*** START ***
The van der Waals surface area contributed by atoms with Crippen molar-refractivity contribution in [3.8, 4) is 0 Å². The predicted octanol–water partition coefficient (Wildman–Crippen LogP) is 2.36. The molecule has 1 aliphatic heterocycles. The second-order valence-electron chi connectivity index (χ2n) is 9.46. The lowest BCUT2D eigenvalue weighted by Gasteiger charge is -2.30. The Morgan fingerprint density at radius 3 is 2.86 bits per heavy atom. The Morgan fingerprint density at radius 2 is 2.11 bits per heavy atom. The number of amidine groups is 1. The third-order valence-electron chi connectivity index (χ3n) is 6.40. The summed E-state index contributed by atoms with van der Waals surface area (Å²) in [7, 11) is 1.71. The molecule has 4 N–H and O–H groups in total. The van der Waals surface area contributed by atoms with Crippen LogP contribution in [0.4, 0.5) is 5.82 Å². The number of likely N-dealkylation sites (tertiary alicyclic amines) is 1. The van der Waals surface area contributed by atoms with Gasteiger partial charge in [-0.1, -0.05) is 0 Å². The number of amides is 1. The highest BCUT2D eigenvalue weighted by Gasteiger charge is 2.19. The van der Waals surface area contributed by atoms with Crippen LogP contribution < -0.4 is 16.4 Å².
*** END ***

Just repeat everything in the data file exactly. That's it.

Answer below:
The van der Waals surface area contributed by atoms with Crippen molar-refractivity contribution in [3.8, 4) is 0 Å². The predicted octanol–water partition coefficient (Wildman–Crippen LogP) is 2.36. The molecule has 1 aliphatic heterocycles. The second-order valence-electron chi connectivity index (χ2n) is 9.46. The lowest BCUT2D eigenvalue weighted by Gasteiger charge is -2.30. The Morgan fingerprint density at radius 3 is 2.86 bits per heavy atom. The Morgan fingerprint density at radius 2 is 2.11 bits per heavy atom. The number of amidine groups is 1. The third-order valence-electron chi connectivity index (χ3n) is 6.40. The summed E-state index contributed by atoms with van der Waals surface area (Å²) in [7, 11) is 1.71. The molecule has 4 N–H and O–H groups in total. The van der Waals surface area contributed by atoms with Crippen LogP contribution in [0.4, 0.5) is 5.82 Å². The number of likely N-dealkylation sites (tertiary alicyclic amines) is 1. The van der Waals surface area contributed by atoms with Gasteiger partial charge in [-0.1, -0.05) is 0 Å². The number of amides is 1. The highest BCUT2D eigenvalue weighted by Gasteiger charge is 2.19. The van der Waals surface area contributed by atoms with Crippen LogP contribution < -0.4 is 16.4 Å².